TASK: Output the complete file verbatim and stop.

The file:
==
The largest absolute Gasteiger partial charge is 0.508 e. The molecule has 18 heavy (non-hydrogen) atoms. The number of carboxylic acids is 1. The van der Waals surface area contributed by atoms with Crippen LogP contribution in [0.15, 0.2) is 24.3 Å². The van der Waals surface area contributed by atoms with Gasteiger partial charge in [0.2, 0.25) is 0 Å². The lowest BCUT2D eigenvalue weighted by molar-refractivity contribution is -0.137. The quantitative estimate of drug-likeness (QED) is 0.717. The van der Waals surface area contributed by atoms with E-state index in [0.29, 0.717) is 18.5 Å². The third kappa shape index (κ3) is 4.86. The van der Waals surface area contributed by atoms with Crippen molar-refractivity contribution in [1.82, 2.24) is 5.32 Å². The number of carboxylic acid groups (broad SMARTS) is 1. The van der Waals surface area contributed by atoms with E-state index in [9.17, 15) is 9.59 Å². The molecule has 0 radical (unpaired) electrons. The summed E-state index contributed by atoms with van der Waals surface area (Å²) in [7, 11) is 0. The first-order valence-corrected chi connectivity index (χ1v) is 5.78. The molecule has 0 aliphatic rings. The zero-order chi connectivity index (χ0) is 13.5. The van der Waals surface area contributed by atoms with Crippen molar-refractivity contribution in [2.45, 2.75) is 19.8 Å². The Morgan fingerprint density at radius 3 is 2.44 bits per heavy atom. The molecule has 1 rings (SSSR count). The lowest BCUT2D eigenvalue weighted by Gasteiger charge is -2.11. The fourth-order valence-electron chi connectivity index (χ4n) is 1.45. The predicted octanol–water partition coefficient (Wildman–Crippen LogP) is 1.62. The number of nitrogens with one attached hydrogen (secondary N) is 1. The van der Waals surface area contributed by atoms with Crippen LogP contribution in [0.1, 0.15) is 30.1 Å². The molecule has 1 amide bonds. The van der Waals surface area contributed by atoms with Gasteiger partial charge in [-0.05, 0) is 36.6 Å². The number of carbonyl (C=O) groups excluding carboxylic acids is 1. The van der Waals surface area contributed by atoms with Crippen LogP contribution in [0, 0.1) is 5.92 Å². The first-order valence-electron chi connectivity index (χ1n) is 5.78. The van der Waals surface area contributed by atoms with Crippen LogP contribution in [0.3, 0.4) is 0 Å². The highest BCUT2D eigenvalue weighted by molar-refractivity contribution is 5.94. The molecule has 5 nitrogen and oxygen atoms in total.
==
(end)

The largest absolute Gasteiger partial charge is 0.508 e. The molecule has 18 heavy (non-hydrogen) atoms. The number of carboxylic acids is 1. The van der Waals surface area contributed by atoms with Crippen LogP contribution in [0.15, 0.2) is 24.3 Å². The van der Waals surface area contributed by atoms with Gasteiger partial charge in [0.2, 0.25) is 0 Å². The lowest BCUT2D eigenvalue weighted by molar-refractivity contribution is -0.137. The quantitative estimate of drug-likeness (QED) is 0.717. The van der Waals surface area contributed by atoms with E-state index in [0.29, 0.717) is 18.5 Å². The third kappa shape index (κ3) is 4.86. The van der Waals surface area contributed by atoms with Crippen molar-refractivity contribution in [1.82, 2.24) is 5.32 Å². The number of carboxylic acid groups (broad SMARTS) is 1. The van der Waals surface area contributed by atoms with E-state index in [9.17, 15) is 9.59 Å². The molecule has 0 radical (unpaired) electrons. The summed E-state index contributed by atoms with van der Waals surface area (Å²) in [7, 11) is 0. The first-order valence-corrected chi connectivity index (χ1v) is 5.78. The molecule has 0 aliphatic rings. The zero-order chi connectivity index (χ0) is 13.5. The van der Waals surface area contributed by atoms with Crippen molar-refractivity contribution in [2.45, 2.75) is 19.8 Å². The Morgan fingerprint density at radius 3 is 2.44 bits per heavy atom. The molecule has 1 rings (SSSR count). The lowest BCUT2D eigenvalue weighted by Gasteiger charge is -2.11. The fourth-order valence-electron chi connectivity index (χ4n) is 1.45. The predicted octanol–water partition coefficient (Wildman–Crippen LogP) is 1.62. The number of nitrogens with one attached hydrogen (secondary N) is 1. The van der Waals surface area contributed by atoms with Crippen LogP contribution in [0.1, 0.15) is 30.1 Å². The molecule has 1 amide bonds. The van der Waals surface area contributed by atoms with Gasteiger partial charge in [-0.05, 0) is 36.6 Å². The number of carbonyl (C=O) groups excluding carboxylic acids is 1. The van der Waals surface area contributed by atoms with Crippen LogP contribution in [0, 0.1) is 5.92 Å². The first-order valence-electron chi connectivity index (χ1n) is 5.78. The van der Waals surface area contributed by atoms with Crippen LogP contribution in [0.3, 0.4) is 0 Å². The highest BCUT2D eigenvalue weighted by molar-refractivity contribution is 5.94. The molecule has 5 nitrogen and oxygen atoms in total.